Everywhere uses internet nowadays, especially schools. In fact, it’s become a vital part of learning. Teachers are able to plan and research lessons more easily, and young people are able learn in a modern way. There’s no denying that the internet has helped education come a long way in the last couple of decades. Here are some of the main advantages of having internet in schools.
Learning doesn’t have to cost students anything
Before the internet, students often bought their own books to study from, which meant that the grades of those that couldn’t afford it suffered.
Books aren’t cheap, and when you’re studying for a whole load of different subjects, it can be pricey to buy books covering every topic. Now that almost everyone has access to the internet, this isn’t so much a problem anymore, as most of the information required for exams and standard school syllabuses is available online. Whether students have their own methods of accessing the internet, or just use the school computers, they’ve got access to all the resources they could need.
It provides the latest research
The internet also has webpages added everyday with the latest research and findings. Before, books would become outdated as new discoveries were made, and more money would have to be spent on acquiring the latest versions. With the internet readily available, young people can quickly find the latest news and academic research.
Career planning through the internet
A big part of schooling is preparing young people for what comes next – a career. There isn’t always time for teachers to plan as many lessons as they’d like on career planning, but use of the internet allows the suggestion of specific career planning websites, so that if young people find themselves at a loss for what to do, there’s a wealth of information and websites online that can steer them in right direction.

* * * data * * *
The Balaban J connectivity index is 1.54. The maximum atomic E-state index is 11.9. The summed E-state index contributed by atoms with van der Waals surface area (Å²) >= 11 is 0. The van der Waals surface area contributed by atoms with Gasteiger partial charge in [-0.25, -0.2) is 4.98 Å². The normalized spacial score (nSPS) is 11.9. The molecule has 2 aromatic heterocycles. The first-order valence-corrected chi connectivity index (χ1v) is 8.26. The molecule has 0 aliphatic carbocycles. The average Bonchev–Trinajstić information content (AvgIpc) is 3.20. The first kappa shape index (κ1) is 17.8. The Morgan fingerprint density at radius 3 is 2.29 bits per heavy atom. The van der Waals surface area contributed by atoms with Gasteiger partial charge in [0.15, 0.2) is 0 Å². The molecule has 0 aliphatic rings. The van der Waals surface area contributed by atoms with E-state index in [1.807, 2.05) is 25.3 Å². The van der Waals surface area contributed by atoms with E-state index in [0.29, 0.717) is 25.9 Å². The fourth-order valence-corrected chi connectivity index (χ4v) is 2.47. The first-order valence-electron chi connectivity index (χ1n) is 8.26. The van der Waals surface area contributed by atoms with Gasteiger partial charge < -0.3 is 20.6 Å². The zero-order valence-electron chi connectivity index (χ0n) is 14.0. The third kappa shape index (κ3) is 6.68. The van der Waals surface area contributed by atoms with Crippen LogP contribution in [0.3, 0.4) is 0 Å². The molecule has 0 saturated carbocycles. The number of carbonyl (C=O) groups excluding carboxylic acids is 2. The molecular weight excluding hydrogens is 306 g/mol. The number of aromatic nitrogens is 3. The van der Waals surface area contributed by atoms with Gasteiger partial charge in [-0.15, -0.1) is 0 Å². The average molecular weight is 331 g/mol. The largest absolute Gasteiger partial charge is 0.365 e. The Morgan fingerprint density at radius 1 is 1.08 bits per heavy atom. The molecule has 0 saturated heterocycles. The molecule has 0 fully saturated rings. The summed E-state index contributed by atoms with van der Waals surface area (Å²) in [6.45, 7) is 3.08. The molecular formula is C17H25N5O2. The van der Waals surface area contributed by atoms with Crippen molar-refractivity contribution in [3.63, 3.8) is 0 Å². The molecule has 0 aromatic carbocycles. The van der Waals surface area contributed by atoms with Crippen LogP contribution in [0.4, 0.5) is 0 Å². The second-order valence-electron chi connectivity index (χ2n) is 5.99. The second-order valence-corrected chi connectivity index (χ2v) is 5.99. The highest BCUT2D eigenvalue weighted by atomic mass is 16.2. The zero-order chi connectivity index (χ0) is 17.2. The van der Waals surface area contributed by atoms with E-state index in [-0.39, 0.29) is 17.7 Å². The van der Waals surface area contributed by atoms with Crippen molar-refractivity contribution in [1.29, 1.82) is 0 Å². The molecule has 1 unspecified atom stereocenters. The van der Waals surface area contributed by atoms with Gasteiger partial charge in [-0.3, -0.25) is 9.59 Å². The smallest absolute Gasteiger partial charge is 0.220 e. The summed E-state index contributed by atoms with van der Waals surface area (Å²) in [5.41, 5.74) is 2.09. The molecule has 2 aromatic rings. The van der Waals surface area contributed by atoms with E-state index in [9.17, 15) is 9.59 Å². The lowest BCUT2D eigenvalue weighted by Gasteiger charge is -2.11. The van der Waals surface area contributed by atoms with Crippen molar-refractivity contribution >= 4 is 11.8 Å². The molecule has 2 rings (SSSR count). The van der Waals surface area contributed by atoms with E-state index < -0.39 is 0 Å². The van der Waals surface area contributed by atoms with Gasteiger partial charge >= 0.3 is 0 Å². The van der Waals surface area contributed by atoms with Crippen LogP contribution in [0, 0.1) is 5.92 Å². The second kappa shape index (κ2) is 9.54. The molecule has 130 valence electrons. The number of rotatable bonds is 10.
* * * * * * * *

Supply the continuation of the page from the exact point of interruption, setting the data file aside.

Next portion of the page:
Whichever path they think they might like to go down, no matter how obscure, there’ll always be enough information online for them to be able to take the right steps to reach their goals.
It makes lessons and research more enjoyable
The internet has become a part of young peoples’ lives, so to incorporate it into lessons can boost excitement to learn, and make lessons more enjoyable. Technology is generally the area of expertise for most young people, so using it for learning gives them their time to shine.
There are also now a lot of online educational games, so that students can learn in fun and interactive ways. This is good for those who have different styles of learning, as often generic lessons don’t cater to those who learn more effectively with visual and interactive methods.
The internet provides a range of ways that students can learn in visual ways. PowerPoints, images, animations and even YouTube videos can be a more interesting and effective way of learning.
The internet allows for effective communication
Think about how many times children are given letters to give to their parents, and then think about how many times those letters actually make it to their parents. If my school days are anything to go by, then there’s a big difference in those numbers.